How to increase employee engagement and buy-in to change

Change is inevitable and it happens so frequently in businesses. But when it comes to implementing change in the workplace, employees don’t always look upon it so positively.

With fear, habit and uncertainty often getting in the way of implementing change, your plans can often be met with resistance and reduced staff engagement, making it difficult to achieve your vision, lead your team and change your organisation for the better.

There is good news though. You can implement change more effectively and even unite your team in the process. To help you, here are four tips to help you increase employee buy-in and engagement to change.

1. Keep the lines of communication open

When implementing change, it is important to communicate openly with your organisation and your team. Employee engagement and buy-in starts from understanding why the change needs to occur. Is it to cut costs? Is it to streamline processes? Is it to increase productivity?

Once you have discussed the problem, you need to then make sure you communicate why this change is the best solution, and how it will benefit both them personally and the organisation as a whole. Will it make their job easier? Will it provide more opportunities for advancement? Will it reduce paperwork? Will it give them more time on the tasks they love? Will it help our customers?

2. Encourage problem-solving and collaboration

Collaborate with your team; let them help you solve some of the problems. Ask for solutions and feedback. This will help them become a part of the solution and take more ownership of the problem, giving them greater accountability in helping you achieve the goal.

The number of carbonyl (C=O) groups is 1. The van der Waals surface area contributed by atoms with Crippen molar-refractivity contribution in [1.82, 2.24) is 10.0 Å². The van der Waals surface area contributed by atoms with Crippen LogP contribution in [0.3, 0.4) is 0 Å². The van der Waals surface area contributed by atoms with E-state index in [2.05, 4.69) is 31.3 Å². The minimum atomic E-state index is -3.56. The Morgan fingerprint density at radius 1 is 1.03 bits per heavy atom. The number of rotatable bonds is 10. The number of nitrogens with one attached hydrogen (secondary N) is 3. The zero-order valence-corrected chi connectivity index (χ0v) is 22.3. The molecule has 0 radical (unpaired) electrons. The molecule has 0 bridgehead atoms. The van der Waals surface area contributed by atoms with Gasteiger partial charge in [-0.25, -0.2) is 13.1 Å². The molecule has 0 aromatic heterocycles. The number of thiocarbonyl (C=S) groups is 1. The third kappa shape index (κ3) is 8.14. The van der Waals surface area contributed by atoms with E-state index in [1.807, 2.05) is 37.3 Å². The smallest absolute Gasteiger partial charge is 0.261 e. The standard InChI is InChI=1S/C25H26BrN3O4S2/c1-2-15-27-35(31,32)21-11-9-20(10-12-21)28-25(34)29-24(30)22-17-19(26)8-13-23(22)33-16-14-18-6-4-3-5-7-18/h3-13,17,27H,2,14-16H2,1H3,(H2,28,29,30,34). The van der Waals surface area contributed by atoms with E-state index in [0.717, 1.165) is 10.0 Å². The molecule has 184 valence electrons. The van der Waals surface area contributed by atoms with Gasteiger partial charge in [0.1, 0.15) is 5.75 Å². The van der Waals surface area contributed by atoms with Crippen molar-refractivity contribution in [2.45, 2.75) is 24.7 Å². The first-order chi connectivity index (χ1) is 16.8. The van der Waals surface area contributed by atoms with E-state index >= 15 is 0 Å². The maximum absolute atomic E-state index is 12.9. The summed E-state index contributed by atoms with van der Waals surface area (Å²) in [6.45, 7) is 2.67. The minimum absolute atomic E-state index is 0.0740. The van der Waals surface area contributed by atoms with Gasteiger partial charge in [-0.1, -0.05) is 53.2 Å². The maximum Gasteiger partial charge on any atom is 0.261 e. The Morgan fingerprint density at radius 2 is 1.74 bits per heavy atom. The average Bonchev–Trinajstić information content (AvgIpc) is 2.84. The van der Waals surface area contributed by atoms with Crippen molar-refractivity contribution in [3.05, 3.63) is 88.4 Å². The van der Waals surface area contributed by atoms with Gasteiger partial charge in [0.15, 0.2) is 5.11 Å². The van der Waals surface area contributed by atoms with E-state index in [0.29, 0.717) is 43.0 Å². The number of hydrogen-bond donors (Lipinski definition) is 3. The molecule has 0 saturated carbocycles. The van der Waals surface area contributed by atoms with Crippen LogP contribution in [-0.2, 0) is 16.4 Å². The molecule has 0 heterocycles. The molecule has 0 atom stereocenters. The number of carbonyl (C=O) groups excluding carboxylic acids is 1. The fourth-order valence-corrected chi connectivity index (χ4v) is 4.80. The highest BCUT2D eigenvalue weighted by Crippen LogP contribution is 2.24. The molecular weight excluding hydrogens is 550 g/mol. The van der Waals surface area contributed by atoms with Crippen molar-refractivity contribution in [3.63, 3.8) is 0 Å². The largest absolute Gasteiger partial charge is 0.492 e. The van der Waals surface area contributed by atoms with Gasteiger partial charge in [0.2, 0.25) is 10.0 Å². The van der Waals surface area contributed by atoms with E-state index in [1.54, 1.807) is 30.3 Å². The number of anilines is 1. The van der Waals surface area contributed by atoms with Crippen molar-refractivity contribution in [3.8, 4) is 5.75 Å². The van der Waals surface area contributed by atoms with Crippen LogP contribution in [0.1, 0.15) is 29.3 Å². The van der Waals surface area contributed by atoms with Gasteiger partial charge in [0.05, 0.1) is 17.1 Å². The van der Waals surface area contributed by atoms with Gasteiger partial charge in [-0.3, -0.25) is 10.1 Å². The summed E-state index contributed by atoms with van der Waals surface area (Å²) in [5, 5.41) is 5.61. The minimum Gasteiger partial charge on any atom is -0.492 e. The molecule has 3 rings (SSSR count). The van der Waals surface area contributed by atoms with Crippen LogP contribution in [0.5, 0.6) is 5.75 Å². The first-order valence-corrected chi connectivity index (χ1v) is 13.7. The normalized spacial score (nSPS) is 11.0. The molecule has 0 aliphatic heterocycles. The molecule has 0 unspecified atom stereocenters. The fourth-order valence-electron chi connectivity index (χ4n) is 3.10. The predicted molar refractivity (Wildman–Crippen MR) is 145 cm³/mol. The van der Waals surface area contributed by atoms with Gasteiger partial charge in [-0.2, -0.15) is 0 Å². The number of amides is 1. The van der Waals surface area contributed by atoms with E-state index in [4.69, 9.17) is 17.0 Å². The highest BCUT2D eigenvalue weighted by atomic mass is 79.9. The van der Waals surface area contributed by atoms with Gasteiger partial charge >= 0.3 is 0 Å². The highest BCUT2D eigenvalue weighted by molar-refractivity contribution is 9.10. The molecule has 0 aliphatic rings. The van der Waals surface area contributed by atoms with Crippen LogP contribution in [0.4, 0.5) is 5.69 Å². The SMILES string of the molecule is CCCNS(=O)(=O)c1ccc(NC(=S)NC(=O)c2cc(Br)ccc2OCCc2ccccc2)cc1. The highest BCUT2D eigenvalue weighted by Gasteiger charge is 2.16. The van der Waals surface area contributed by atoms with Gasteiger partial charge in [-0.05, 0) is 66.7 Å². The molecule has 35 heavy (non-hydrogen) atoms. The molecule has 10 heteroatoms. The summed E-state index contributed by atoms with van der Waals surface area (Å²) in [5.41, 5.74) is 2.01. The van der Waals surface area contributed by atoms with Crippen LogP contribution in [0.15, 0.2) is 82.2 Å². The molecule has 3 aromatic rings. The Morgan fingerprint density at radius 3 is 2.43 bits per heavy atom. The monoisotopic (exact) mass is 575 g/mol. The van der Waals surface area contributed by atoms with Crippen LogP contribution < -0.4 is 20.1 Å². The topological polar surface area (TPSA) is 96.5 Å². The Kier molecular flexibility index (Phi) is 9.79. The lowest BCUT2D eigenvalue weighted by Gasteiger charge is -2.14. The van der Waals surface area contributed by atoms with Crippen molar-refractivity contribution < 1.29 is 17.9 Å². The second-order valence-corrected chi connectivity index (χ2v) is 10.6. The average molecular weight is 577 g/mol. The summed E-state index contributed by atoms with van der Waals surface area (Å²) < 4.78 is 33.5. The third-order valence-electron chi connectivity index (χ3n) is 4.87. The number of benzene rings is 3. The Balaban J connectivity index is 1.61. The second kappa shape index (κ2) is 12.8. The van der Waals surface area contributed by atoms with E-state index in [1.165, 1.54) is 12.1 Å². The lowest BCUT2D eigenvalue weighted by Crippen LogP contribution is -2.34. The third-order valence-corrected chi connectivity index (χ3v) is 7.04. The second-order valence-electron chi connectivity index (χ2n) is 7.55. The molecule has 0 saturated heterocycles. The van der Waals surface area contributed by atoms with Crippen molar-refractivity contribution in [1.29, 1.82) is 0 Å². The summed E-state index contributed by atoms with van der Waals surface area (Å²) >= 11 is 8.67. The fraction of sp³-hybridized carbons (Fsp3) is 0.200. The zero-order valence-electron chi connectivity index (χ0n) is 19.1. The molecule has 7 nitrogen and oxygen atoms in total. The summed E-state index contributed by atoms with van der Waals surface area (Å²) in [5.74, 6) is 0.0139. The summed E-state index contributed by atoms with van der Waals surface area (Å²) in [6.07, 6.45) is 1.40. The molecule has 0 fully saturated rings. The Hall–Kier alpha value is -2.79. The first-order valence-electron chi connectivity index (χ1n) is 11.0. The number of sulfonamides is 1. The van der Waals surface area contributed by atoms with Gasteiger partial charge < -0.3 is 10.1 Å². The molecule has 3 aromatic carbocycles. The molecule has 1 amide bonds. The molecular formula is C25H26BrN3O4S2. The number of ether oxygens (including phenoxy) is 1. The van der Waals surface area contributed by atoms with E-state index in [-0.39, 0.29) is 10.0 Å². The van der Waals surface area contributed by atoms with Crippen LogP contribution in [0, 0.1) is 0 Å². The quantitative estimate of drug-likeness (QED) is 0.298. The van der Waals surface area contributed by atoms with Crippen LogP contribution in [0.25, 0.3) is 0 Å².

Also consider what incentives or bonuses you can give to the employee, team or department who implements the change the fastest or most effectively.

3. Recognise fears

Change can bring about a lot of uncertainty in an organisation. When roles get shuffled around, new systems are implemented or new team members are hired, it can trigger anxiety in most employees.

Fear of the unknown and a loss in security can cause some team members to be quite adverse to any changes you make and worse case, disengage them. Be mindful of this. Also, remind them how the change will benefit them and the organisation as a whole. Help them understand what part they can play in this change.

4. Lead by example

One of the easiest ways leaders can encourage employees to buy-in to change, is to lead by example. Be the champion of change yourself. If training is needed, do it first and if sacrifices are needed, make them too.

By doing so, you will not only get more employee buy-in you will also create more unity in your team and increase the respect your team has for you.

What tips can you give that have worked for you or your organisation?

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Kylie Denton

Kylie Denton

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